The store had large bins that are about the size of my torso, filled to the brim with spices and herbs and coffee and tea. It was a huge departure from what I was used to buying, but I was excited. I've only ever bought tiny glass bottles of spices that you find in most grocery stores, the ones with pictures of what the plant used to look like before they ended up getting ground up into fine powder.
It was overwhelming—I didn't know what to do in the moment. Which ones should I get? How much should I get? What do I even want to cook at home? I couldn't decide, and I was very close to getting ¼ lbs. of everything.
The feeling was very familiar to me. When I started learning programming, I remember being inundated with so many different kinds of resources and learning paths. I found numerous books, online classes, interactive tutorials, and forums that taught all sorts of things with alluring and smart-sounding topics like Python, Objective-C, Haskell, and jQuery.
I started out learning one topic, my eyes constantly fixated on the screen, determined to learn as much as I could. But my hunger soon grew. Instead of focusing on one topic, I succumbed to FOMO. I wanted to learn everything.
As expected, I burnt out.
It reminded me of what my parents told me during the holidays while growing up. They said I was takaw mata which in English translated to "greedy eyes" because my appetite was way more than what I could handle. I put too much food on my plate, I'm uncomfortable, and I regret everything.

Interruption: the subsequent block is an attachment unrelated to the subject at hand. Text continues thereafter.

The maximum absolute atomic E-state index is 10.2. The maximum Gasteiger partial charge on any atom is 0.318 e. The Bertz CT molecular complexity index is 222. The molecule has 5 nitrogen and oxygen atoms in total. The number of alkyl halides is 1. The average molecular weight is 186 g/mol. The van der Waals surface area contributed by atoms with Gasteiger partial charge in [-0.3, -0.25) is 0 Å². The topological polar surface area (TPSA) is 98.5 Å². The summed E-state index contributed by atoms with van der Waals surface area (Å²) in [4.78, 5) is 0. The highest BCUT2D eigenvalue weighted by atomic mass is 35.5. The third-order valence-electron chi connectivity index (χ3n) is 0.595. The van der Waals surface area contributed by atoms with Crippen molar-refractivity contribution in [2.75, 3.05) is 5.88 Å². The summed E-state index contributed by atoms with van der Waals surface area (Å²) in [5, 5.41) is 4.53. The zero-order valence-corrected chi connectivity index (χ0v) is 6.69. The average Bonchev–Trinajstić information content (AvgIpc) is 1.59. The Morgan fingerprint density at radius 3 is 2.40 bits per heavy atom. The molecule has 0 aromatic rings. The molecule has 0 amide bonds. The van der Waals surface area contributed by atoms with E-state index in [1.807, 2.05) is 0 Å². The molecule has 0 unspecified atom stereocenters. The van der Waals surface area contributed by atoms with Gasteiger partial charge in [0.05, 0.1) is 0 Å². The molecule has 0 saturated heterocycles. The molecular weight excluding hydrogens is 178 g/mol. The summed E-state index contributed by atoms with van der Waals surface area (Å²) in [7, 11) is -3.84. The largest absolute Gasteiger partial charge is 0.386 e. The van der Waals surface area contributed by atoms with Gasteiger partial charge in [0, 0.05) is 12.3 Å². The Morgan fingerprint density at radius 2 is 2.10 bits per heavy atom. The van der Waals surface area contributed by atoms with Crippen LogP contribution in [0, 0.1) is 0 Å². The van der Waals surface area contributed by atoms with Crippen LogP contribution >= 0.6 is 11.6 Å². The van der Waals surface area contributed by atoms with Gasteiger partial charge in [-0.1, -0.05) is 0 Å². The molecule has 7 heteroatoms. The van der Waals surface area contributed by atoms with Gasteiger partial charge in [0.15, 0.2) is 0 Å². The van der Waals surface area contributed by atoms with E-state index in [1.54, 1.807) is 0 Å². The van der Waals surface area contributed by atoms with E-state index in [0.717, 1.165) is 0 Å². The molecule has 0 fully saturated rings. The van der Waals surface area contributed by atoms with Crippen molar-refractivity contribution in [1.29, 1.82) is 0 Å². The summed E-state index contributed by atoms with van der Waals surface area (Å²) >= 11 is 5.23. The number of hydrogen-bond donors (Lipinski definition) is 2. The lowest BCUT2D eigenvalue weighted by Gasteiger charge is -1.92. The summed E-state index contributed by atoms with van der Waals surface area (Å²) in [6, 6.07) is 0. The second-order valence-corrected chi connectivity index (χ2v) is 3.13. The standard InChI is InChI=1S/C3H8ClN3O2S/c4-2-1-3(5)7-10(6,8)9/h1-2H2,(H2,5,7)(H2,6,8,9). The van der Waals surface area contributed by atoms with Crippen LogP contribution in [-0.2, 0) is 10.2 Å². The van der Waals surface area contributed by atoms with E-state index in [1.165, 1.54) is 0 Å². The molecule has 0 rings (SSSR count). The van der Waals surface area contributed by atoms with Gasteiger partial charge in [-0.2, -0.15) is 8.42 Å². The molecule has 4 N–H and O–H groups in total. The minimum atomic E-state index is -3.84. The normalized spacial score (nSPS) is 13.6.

To this day, I still find myself feeling FOMO. It's almost unavoidable: When you're in the computer industry, you hear news about all sorts of new technology that you should be learning, lest you get left behind and ruin your career. But I've learned a lot about my limits. Whenever I feel the urge and excitement to start a project or to learn a certain thing, I put it in a list called a "wish farm."
It's an idea that is useful for budgeting money, but it's worked well for my FOMO, too. It's just a list of things that I'd like to do in the future, but don't have the time to dedicate to it right now. It's handy for letting the excitement die down and see if I'm still interested in it in a few weeks or months. It's also great for prioritizing the things that I'd like to do in the future, whatever it may be. When I have the time available, I harvest them and start learning.
So at the store, I calmed down and just bought the things that I needed: cayenne, garam masala, cumin, turmeric, and paprika for the Tikka Masala dish that I wanted to make that week.
All other things can wait.